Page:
Verdict: Savings, yes, but kind of paltry. Still it you want all the bundles items (Video Creator Kit adds items) 3, 4 and 5) there is convenience too I suppose in ordering just the one bundle. Ultimately, it depends on what kind of shopper you are.
BTW, for whatever the reason, Canon still does not include a lens hood with the bundle. A bit odd that. So factor in about $35 for that (note that the hood from the older 18-135mm lens included with the 70D won’t work, you’ll need the EW-73D). Plus don’t forget you should really add a UV filter to protect your lens. I recommend a 67mm B+W (Hoya is good too) which won’t break the bank.
If you’re considering the standard Canon EOS 80 bundle with the 18-135mm, these are the three additional items included in the Video Creator Kit.
Difference between the Canon EOS 80D 18-135mm Kit & Video Creator Kit are these 3 items:
- Canon Power Zoom Adapter
- RODE VideoMic Go
- 32G SD Card
If none of the above matter to you, go with the regular bundle, and that’ll be plenty to get you going (but, again, add on a lens hood and lens filter to protect your investment).
Also see: Canon EOS 80D: Q&A on video features
So the answer is yes the Video Creator Kit will save you money. But not much. I don’t know why Canon is so stingy with the bundle. You’d expect at least 10% savings or so. Still it’s something. And the kit will save you time and energy, just buy it all with one click, and get everything in one box.
Canon EOS 80D: A winner regardless of how you buy it
I won’t hide the fact that I’m a Canon fanboy. Canon just gets a lot of things right. Many of them are, in my books, the most important things, like great color science (images look beautiful and skin tones are rendered organically), the aforementioned stellar auto-focus (after all, what use is an out of focus photo or video?), and long battery life so you can shoot for hours without worry.
But… no 4k?!
True. The 80D “only” shoots up to 1080p HD. If you want 4K, look elsewhere — if you’re into landscapes or travel videography, this may matter to you. The world though is still mostly operating in 1080p. Keep in mind, 4K will multiply (significantly) your storage requirements, in addition to processing power needed to edit and render. Only you can decide if this is the time to make the jump (I still think mainstream 4K adoption is 2+ years away). I love my 4K computer monitors because fonts are razor sharp. Yet, I don’t see substantive different between 80D images and those, say, from a Panasonic G7. The latter looks somewhat digital to my eyes, though it’s still a fine little camera.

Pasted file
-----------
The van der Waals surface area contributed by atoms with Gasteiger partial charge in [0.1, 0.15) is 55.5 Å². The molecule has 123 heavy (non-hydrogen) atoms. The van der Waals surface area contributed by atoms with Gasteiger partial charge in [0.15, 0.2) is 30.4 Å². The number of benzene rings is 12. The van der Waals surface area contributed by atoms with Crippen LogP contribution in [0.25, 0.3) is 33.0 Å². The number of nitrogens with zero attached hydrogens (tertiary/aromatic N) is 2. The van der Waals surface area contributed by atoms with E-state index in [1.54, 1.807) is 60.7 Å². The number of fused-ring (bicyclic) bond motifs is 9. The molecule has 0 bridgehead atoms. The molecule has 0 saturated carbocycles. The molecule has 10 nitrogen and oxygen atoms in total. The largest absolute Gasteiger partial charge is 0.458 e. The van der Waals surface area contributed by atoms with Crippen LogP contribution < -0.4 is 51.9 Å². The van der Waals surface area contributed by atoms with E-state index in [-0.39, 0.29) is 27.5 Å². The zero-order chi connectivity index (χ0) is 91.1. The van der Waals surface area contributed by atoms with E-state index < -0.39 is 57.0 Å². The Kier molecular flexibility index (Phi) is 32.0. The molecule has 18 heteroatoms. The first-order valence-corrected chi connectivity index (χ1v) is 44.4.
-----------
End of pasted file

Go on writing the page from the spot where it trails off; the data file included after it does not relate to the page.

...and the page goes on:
CANON EOS 80D: Articles, Advice, Tips
In the end, the camera is but one small part of a much larger equation. Lights, lenses, microphones… there’s so many other contributing factors you’ll also want to consider and learn when getting into videography.
Then, of course, let’s never forget: the story. The most important thing of all!
If you’re looking at the 80D, give the Video Creator Kit some consideration — just know it’s not quite the massive savings we might expect from a bundle. But the convenience is there.
Either way, score a camera new or old (I still consider the T2i a classic for budding filmmakers on a tight budget). Get out there, have fun and shoot, shoot, shoot. Only then will you make mistakes, learn, and improve your craft.